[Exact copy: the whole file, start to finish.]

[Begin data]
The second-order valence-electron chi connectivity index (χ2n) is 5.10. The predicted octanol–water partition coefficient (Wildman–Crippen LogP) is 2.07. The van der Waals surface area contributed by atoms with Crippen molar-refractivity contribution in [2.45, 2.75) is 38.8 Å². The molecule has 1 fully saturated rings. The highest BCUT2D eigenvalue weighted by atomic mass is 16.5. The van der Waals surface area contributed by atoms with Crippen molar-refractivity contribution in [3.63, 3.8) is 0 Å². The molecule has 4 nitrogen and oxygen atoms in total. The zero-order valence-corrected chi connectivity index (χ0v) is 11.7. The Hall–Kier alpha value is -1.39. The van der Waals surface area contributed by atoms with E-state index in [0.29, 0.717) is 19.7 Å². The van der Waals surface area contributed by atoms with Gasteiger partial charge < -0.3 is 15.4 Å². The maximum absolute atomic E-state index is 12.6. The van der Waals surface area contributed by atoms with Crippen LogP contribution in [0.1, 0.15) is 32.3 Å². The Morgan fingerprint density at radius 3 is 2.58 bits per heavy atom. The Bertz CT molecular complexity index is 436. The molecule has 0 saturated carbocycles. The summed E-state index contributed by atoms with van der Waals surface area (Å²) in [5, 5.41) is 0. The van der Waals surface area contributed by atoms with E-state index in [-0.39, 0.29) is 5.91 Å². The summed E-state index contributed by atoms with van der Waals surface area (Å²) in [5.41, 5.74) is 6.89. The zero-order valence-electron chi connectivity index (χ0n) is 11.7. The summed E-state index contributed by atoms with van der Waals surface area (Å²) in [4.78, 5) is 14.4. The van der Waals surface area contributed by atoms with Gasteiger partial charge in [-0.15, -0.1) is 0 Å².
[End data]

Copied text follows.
The second-order valence-electron chi connectivity index (χ2n) is 5.10. The predicted octanol–water partition coefficient (Wildman–Crippen LogP) is 2.07. The van der Waals surface area contributed by atoms with Crippen molar-refractivity contribution in [2.45, 2.75) is 38.8 Å². The molecule has 1 fully saturated rings. The highest BCUT2D eigenvalue weighted by atomic mass is 16.5. The van der Waals surface area contributed by atoms with Crippen molar-refractivity contribution in [3.63, 3.8) is 0 Å². The molecule has 4 nitrogen and oxygen atoms in total. The zero-order valence-corrected chi connectivity index (χ0v) is 11.7. The Hall–Kier alpha value is -1.39. The van der Waals surface area contributed by atoms with E-state index in [0.29, 0.717) is 19.7 Å². The van der Waals surface area contributed by atoms with Gasteiger partial charge < -0.3 is 15.4 Å². The maximum absolute atomic E-state index is 12.6. The van der Waals surface area contributed by atoms with Crippen LogP contribution in [0.1, 0.15) is 32.3 Å². The Morgan fingerprint density at radius 3 is 2.58 bits per heavy atom. The Bertz CT molecular complexity index is 436. The molecule has 0 saturated carbocycles. The summed E-state index contributed by atoms with van der Waals surface area (Å²) in [5, 5.41) is 0. The van der Waals surface area contributed by atoms with E-state index in [-0.39, 0.29) is 5.91 Å². The summed E-state index contributed by atoms with van der Waals surface area (Å²) in [5.41, 5.74) is 6.89. The zero-order valence-electron chi connectivity index (χ0n) is 11.7. The summed E-state index contributed by atoms with van der Waals surface area (Å²) in [4.78, 5) is 14.4. The van der Waals surface area contributed by atoms with Gasteiger partial charge in [-0.15, -0.1) is 0 Å².